Carol van Voorst
Carol van Voorst (born 1952) is the former United States Ambassador to Iceland. She was confirmed by the U.S. Senate on November 18, 2005, after being nominated by President George W. Bush on October 28, 2005. Her mission was terminated on January 20, 2009.
Van Voorst was born in Holland, Michigan. She attended Hope College, where she received her B.A. She also has an M.A. and a Ph.D. from Princeton University, and an M.A. in international security policy from the National War College. She is married to William Garland.
Before she joined the Foreign Service, van Voorst was an American history teacher at the City University of New York. She was also a congressional aide for the Helsinki Commission. In 1980, van Voorst joined the Foreign Service. She then served as an Embassy Officer to the Netherlands. From 1999 to 2002, she served as Deputy Chief of Mission of the U.S. Embassy in Helsinki, Finland after previously serving as the Deputy High Representative in Sarajevo, Bosnia. She also served as the Director of the Office of Nordic and Baltic Affairs from 1995 to 1997, and as the Director of Austrian, German, and Swiss Affairs, from 2002 to 2004. Van Voorst was sworn in as the United States ambassador to Iceland on January 3, 2006 and terminated her mission on April 30, 2009. In July 2009 she was appointed Deputy Commandant for International Affairs at the Army War College.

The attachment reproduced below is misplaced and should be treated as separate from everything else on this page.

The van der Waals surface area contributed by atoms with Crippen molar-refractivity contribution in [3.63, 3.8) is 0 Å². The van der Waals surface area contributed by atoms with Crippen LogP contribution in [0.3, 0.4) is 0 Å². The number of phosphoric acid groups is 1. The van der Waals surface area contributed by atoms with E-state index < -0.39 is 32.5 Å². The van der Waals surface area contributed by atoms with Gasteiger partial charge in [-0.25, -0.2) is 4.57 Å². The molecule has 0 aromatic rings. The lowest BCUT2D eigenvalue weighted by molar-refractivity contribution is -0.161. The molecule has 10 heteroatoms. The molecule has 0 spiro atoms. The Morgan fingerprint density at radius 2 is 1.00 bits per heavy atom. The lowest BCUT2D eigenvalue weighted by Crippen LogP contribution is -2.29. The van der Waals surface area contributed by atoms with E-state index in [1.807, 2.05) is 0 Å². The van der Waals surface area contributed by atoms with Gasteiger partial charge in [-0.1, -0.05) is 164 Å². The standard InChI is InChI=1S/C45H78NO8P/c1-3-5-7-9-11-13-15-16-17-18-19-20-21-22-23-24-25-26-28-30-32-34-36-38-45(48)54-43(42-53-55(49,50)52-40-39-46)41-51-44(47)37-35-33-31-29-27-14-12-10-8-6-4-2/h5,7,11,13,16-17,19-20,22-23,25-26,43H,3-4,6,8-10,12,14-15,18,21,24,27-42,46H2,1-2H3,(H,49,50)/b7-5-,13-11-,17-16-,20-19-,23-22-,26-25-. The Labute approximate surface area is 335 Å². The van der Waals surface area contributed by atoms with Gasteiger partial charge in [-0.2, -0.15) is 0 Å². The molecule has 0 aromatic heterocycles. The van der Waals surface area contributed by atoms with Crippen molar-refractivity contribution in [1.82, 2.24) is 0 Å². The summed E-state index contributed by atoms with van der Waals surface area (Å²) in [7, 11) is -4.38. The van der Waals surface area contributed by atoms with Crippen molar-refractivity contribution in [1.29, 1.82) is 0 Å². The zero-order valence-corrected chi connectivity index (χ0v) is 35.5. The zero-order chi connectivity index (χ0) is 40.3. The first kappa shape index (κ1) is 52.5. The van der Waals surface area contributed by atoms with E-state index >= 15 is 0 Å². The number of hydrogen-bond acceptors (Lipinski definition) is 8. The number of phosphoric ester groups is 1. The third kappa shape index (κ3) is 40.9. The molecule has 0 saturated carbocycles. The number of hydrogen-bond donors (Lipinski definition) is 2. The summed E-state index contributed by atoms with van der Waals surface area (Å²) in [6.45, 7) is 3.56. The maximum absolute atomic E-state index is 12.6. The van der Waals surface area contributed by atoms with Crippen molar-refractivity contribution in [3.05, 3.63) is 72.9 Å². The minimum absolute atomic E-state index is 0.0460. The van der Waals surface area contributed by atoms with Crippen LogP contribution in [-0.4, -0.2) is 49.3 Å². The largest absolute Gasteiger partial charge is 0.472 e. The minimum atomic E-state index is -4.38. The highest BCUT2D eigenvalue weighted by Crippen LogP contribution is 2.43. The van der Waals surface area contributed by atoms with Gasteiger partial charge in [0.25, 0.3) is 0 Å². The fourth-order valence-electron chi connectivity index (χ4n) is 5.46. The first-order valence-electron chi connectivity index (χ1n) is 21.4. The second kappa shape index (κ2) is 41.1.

- "Senate confirms Carol van Voorst as Ambassador of the United States of America to Iceland". reykjavik.usembassy.gov. Archived from the original on September 22, 2006. Retrieved 2007-07-29.
- "Ambassador Carol van Voorst Presents Her Credentials". reykjavik.usembassy.gov. Archived from the original on September 22, 2006. Retrieved 2007-07-29.
- "Biography". state.gov. Archived from the original on 2007-07-11. Retrieved 2007-07-29.
- "Carol van Voorst". Office of the Historian, U.S. Department of State. Retrieved 19 March 2016.
- "Ambassador Carol van Voorst / Deputy Commandant for International Affairs" (PDF). Army War College. Retrieved 19 March 2011.
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